Manipulating Surds

Manipulating Surds

  • Understand the definition: Surds are square roots which cannot be simplified to a rational number. They are ‘irrational’ numbers and are often left in surd form to maintain precision.

  • Know how to simplify surds: Simplifying a surd involves removing any-square rootable factors. For instance, √18 can be simplified to 3√2. This is achieved by identifying the highest square number that can divide 18 (which is 9), taking the square root of that number (which is 3), and multiplying it with the square root of the remainder (which is √2).

  • Remember surd rules: √a x √b equals √(a x b) (multiplication rule), and √(a/b) equals √a / √b (division rule).

  • Be aware of surd addition and subtraction: You can only add or subtract surds if they are ‘like’ or ‘similar’ i.e., if they have the same number under the square root sign (radicand). For instance, 4√3 + 2√3 = 6√3.

  • Recognize standard surd forms: The standard form of a surd is to have no square roots in the denominator of fractions. To achieve this, you multiply the numerator and the denominator by the conjugate of the denominator. This is known as ‘rationalizing the denominator’.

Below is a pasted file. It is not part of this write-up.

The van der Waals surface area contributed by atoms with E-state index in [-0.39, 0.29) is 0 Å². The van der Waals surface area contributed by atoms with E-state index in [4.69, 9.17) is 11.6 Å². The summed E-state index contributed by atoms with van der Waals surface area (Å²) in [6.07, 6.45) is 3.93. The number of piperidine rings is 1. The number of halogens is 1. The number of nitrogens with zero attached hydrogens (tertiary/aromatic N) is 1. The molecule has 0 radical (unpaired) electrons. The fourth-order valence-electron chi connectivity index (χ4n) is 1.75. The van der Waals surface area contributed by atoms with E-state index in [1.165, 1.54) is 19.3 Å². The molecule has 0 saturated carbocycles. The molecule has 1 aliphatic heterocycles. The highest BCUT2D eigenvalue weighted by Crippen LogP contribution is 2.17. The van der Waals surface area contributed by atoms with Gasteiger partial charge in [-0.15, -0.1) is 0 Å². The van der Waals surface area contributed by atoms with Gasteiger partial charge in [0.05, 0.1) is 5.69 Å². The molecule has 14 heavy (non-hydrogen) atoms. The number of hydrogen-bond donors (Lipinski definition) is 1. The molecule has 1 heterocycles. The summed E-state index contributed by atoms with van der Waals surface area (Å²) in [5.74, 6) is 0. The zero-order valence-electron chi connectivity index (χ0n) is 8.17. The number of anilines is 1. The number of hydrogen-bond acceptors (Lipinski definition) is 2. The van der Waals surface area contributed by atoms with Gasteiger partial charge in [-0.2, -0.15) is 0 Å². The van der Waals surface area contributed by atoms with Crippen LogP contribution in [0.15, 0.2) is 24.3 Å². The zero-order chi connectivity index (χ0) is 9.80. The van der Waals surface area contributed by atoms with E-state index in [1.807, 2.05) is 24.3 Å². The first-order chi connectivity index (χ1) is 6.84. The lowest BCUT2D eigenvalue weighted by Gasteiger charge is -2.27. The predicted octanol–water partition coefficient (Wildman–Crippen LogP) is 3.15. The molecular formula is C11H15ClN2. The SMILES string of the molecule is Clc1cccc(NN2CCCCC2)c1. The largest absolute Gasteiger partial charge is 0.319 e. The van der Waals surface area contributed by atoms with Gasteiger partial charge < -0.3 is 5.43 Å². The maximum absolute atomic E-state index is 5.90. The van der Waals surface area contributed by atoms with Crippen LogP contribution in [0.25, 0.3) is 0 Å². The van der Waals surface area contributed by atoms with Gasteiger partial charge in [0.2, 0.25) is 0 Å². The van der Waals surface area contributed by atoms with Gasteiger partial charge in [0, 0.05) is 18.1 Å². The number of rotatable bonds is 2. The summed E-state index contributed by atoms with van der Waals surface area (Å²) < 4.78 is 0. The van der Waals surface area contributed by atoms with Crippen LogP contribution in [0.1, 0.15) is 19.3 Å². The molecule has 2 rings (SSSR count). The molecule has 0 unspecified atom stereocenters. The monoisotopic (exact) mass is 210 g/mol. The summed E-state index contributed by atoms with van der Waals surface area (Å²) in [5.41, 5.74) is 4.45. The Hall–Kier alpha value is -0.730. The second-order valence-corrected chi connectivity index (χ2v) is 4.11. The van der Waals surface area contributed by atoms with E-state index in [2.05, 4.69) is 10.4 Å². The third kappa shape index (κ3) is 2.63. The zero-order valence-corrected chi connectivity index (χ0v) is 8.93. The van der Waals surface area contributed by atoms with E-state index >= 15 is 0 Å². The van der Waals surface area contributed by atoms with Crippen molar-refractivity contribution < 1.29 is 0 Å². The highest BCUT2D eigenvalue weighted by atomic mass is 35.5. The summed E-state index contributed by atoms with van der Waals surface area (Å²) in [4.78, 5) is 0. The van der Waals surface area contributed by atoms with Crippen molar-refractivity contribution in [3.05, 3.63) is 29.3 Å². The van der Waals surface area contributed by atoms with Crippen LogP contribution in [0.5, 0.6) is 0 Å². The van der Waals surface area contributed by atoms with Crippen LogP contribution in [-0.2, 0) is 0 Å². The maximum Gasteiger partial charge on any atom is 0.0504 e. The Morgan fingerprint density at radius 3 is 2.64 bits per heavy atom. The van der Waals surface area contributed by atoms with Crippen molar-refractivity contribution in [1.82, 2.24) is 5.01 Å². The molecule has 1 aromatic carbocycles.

• Practice expanding brackets with surds: Use the FOIL method (First, Outside, Inside, Last) to expand brackets with surds. Be cautious of signs, and remember that the product of two identical surds is a rational number (as √a x √a equals a).

  • Brush up on solving equations involving surds: To solve such equations, you often need to square both sides at some point. Be careful with negatives - if (√a = -b) is squared, the result is (a = b^2), not (- a = b^2).

  • Tackle more complex surds problems: Once confident with basic manipulation and simplifying surds, try tackling problems involving surd expressions in both the numerator and denominator, or equations where the surd quantity is not isolated.

  • Practice makes perfect: There are a variety of online platforms and textbooks available offering an array of surd problems that will build familiarity and fluency. It’s important to check your answers and understand any mistakes you may have made along the way.

Remember, although surds can seem complex initially, they follow clear rules and with regular practice, you’ll soon find them straightforward to manipulate.